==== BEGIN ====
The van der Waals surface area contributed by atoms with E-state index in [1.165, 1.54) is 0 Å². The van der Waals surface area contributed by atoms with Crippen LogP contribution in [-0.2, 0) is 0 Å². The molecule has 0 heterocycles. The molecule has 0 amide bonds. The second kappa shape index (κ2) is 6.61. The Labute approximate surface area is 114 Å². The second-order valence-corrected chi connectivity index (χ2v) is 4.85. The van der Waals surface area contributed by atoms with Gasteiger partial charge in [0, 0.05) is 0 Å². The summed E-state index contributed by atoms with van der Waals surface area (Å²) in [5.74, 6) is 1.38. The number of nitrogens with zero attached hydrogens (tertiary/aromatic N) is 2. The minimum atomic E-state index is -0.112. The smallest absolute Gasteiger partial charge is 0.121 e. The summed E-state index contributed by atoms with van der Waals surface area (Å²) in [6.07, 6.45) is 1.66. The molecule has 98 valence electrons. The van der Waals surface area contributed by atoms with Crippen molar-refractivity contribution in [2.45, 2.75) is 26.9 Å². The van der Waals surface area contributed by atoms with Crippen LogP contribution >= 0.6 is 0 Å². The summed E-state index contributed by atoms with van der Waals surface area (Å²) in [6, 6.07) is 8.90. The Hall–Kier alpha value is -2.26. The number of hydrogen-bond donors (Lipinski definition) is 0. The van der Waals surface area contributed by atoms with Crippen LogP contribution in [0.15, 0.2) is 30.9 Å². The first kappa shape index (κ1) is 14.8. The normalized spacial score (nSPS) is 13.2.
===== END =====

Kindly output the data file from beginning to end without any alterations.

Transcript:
The van der Waals surface area contributed by atoms with E-state index in [1.165, 1.54) is 0 Å². The van der Waals surface area contributed by atoms with Crippen LogP contribution in [-0.2, 0) is 0 Å². The molecule has 0 heterocycles. The molecule has 0 amide bonds. The second kappa shape index (κ2) is 6.61. The Labute approximate surface area is 114 Å². The second-order valence-corrected chi connectivity index (χ2v) is 4.85. The van der Waals surface area contributed by atoms with Gasteiger partial charge in [0, 0.05) is 0 Å². The summed E-state index contributed by atoms with van der Waals surface area (Å²) in [5.74, 6) is 1.38. The number of nitrogens with zero attached hydrogens (tertiary/aromatic N) is 2. The minimum atomic E-state index is -0.112. The smallest absolute Gasteiger partial charge is 0.121 e. The summed E-state index contributed by atoms with van der Waals surface area (Å²) in [6.07, 6.45) is 1.66. The molecule has 98 valence electrons. The van der Waals surface area contributed by atoms with Crippen molar-refractivity contribution in [2.45, 2.75) is 26.9 Å². The van der Waals surface area contributed by atoms with Crippen LogP contribution >= 0.6 is 0 Å². The summed E-state index contributed by atoms with van der Waals surface area (Å²) in [6, 6.07) is 8.90. The Hall–Kier alpha value is -2.26. The number of hydrogen-bond donors (Lipinski definition) is 0. The van der Waals surface area contributed by atoms with Crippen LogP contribution in [0.15, 0.2) is 30.9 Å². The first kappa shape index (κ1) is 14.8. The normalized spacial score (nSPS) is 13.2.